“One Good Reason to Avoid Landfills”

In a sarcastic email exchange, a Missouri Department of Natural Resources expert gives his candid assessment of the situation at West Lake Landfill, circa 2013. In a word, it’s “HORRIBLE.”

 

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For years, the Missouri Department of Natural Resources (DNR) has remained quiet regarding the situation at the West Lake Landfill. The state regulatory agency claims it can’t comment publicly because of pending litigation filed on its behalf by the Missouri attorney general against Republic Services, owner of the smoldering, radioactive landfill.

As a result, DNR’s reticence has helped spur mistrust among residents, who remain enraged over the stalled clean up of the EPA Superfund site in North St. Louis County, where an underground fire has been smoldering for more than four years.

The DNR email cited in this story — which was released by the state agency under the Missouri Sunshine Law, takes a small step towards breaks the state agency’s silence.

Unfortunately, it’s bad news.

In a word, the state official who penned the correspondence considers the stench wafting from West Lake Landfill as “HORRIBLE.” At the same time, he appears relieved that he isn’t responsible for dealing with the problem.

“The gas seeping out is HORRIBLE,” said Chris Cady, a DNR project manager for the agency’s Brownfields Clean Up Program. When Cady sent the message on March 28, 2013 to a family member, he also mentioned another danger: “If that wasn’t enough, a remote section of the landfill has thousands of tons of radioactive tailings from uranium enrichment by the Malinkcrodt (sic) Chemical St. Louis plant during the cold war which was moved and re-disposed there in 1973.”

Of course, there is nothing “remote” about the location of the radioactive waste at the landfill. The contamination is present prominently in two location, one of which borders the front of the landfill along St. Charles Rock Road. Moreover, since Cady wrote the email three years ago, the underground fire has moved even closer to the radioactive materials.

Cady, a PhD, also took exception to a warning raised in 2013 by an unnamed academic expert who also holds a doctoral degree. “Now some university professor (darn those PhDs) says the landfill gas could explode in a dirty bomb scenario and contaminate everyone with rad waste. Which is bogus, but simply adds fuel to the fire,” Cady wrote.

The recipient of Cady’s email responded by saying “the dirty bombe (sic) scenario is funny, or would be if it wasn’t so sad.”

Cady titled the subject of his email: “One good reason to avoid landfills,” and described the situation as a “mess.” He judged the problem to be “a bad one, [a] real public health threat and an emergency.” At the same time, Cady seemed to dismiss the risks posed by the radioactive materials, and said that the subsurface smoldering event at West Lake was not that “uncommon” despite their presence.

Based on his cavalier tone and condescending attitude, it’s a safe bet that the agency he represents is not intent on doing anything beyond kibitzing in private, and letting the fire run its course. In the meantime, about the only action the DNR can be counted on to do is  doles out more contracts to privateers.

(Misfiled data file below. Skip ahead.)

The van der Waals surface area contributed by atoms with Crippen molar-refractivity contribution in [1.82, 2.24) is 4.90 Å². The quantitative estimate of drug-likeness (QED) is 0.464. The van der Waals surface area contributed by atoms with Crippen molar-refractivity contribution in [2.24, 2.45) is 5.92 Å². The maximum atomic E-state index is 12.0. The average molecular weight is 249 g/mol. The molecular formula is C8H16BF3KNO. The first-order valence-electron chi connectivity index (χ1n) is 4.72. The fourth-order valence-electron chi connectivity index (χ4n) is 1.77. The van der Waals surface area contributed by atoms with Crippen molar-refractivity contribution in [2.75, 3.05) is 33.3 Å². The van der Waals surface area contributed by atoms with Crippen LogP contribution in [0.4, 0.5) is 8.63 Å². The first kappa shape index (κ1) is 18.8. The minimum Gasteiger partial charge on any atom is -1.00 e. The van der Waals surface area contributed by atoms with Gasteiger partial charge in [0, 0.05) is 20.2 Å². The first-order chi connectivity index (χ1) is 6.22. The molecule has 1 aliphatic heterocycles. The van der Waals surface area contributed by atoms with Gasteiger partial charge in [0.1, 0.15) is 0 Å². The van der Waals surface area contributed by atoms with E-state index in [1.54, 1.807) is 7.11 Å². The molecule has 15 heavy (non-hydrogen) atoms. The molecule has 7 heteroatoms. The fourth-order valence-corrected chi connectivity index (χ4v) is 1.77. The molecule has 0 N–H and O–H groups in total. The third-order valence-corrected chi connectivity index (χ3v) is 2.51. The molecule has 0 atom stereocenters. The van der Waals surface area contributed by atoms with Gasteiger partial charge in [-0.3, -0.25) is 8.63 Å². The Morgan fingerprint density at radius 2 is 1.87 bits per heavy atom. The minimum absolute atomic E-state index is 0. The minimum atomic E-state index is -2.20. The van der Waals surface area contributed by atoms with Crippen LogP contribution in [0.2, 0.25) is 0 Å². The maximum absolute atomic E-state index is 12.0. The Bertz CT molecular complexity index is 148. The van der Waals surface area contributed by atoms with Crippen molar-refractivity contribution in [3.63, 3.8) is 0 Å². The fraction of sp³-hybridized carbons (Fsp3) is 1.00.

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Rocky Top

Home values in Spanish Village may have declined due to its proximity to the stinking West Lake Landfill. But besieged subdivision dwellers also live on top of a limestone deposit worth a fortune.

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In 1986, the West Lake Quarry and Material Company sought to expand its quarry operations to an adjacent hillside next to Spanish Village subdivision, thereby gaining access to valuable limestone deposits. The city of Bridgeton nixed the proposal.

The ranch-style homes in the Spanish Village subdivision are reminiscent of the not-so-distant past, an idyllic reflection of the 20th Century in our collective rear-view mirror.  Driving by the neatly  trimmed lawns there is no clue that the Bridgeton city park at the end of a cul de sac was once owned by the West Lake Quarry or that it is potentially contaminated with radioactive waste. There’s no hint of the valuable natural resources that lie beneath the surface, either.

Some older residents may remember the park deal that was hashed out in the 1970s by the city council and the then-landfill owners. Records of the sale are buried in the Bridgeton Council minutes. The memory also may lingers the minds of a few present and former locally elected officials.

But they’re not talking.

Talking is something that comes naturally to trial lawyers, however, and, in the summer of 2014, personal injury attorney Daniel P. Finney held court under the eaves of the park pavillion.  A midday thunderstorm rumbled over the hill, but the lawyer didn’t pause. The ensuing rain, offered him a captive audience under the shelter.

As the rain poured down, the lawyer made his best case for signing up with his law firm. He was forthright in his pleadings and offered no promises. He understood the difficulty of proving that radioactive and chemical contaminants from the nearby West Lake landfill had effected the subdivision residents’ health.

Last week, 34 residents, who signed with Finney, reached an out-of-court settlement with a subsidiary of Republic Services, the current owner of the West Lake Landfill Superfund site, where radioactive waste was dumped in 1973. The lawsuit compensates homeowners for their exposure to noxious odors due to an underground fire at the landfill. Terms of the agreement were not made public, but the settlement likely denies the plaintiffs any future redress of grievances.

Those who didn’t take part in the lawsuit remain in limbo. One of the obvious negotiating issues for the Spanish Village property owners is their individual home values, which is based on comparable residential real estate in St. Louis County. The toxic odors wafting from the landfill have decreased home values in the subdivision.

But there is an added value to their property that isn’t being considered. The missing factor in the property evaluation is that the houses are built on top of a precious natural resource — limestone.